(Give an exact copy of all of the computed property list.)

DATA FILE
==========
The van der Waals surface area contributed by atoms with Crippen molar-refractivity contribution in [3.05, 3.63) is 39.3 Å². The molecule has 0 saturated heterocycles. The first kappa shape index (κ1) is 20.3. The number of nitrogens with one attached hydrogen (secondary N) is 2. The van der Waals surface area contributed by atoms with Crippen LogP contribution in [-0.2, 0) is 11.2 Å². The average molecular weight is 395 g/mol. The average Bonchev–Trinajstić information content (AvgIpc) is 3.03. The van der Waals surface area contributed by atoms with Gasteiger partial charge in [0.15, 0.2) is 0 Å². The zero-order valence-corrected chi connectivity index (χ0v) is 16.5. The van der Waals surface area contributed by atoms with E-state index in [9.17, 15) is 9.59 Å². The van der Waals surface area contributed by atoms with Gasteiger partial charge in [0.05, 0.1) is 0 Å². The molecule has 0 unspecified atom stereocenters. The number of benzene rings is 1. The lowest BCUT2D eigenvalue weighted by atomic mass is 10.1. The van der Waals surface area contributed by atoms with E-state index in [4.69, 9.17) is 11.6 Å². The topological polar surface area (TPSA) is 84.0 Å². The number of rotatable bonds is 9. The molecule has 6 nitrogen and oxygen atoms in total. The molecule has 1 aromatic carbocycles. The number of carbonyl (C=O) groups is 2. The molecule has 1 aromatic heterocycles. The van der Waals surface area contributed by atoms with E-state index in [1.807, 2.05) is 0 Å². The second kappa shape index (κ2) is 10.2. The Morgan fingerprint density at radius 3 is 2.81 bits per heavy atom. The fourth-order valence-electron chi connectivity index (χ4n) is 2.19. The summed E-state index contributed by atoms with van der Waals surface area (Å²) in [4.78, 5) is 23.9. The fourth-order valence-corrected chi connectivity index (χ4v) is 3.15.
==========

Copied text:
The van der Waals surface area contributed by atoms with Crippen molar-refractivity contribution in [3.05, 3.63) is 39.3 Å². The molecule has 0 saturated heterocycles. The first kappa shape index (κ1) is 20.3. The number of nitrogens with one attached hydrogen (secondary N) is 2. The van der Waals surface area contributed by atoms with Crippen LogP contribution in [-0.2, 0) is 11.2 Å². The average molecular weight is 395 g/mol. The average Bonchev–Trinajstić information content (AvgIpc) is 3.03. The van der Waals surface area contributed by atoms with Gasteiger partial charge in [0.15, 0.2) is 0 Å². The zero-order valence-corrected chi connectivity index (χ0v) is 16.5. The van der Waals surface area contributed by atoms with E-state index in [9.17, 15) is 9.59 Å². The van der Waals surface area contributed by atoms with Gasteiger partial charge in [0.05, 0.1) is 0 Å². The molecule has 0 unspecified atom stereocenters. The number of benzene rings is 1. The lowest BCUT2D eigenvalue weighted by atomic mass is 10.1. The van der Waals surface area contributed by atoms with E-state index in [4.69, 9.17) is 11.6 Å². The topological polar surface area (TPSA) is 84.0 Å². The number of rotatable bonds is 9. The molecule has 6 nitrogen and oxygen atoms in total. The molecule has 1 aromatic carbocycles. The number of carbonyl (C=O) groups is 2. The molecule has 1 aromatic heterocycles. The van der Waals surface area contributed by atoms with E-state index in [1.807, 2.05) is 0 Å². The second kappa shape index (κ2) is 10.2. The Morgan fingerprint density at radius 3 is 2.81 bits per heavy atom. The fourth-order valence-electron chi connectivity index (χ4n) is 2.19. The summed E-state index contributed by atoms with van der Waals surface area (Å²) in [4.78, 5) is 23.9. The fourth-order valence-corrected chi connectivity index (χ4v) is 3.15.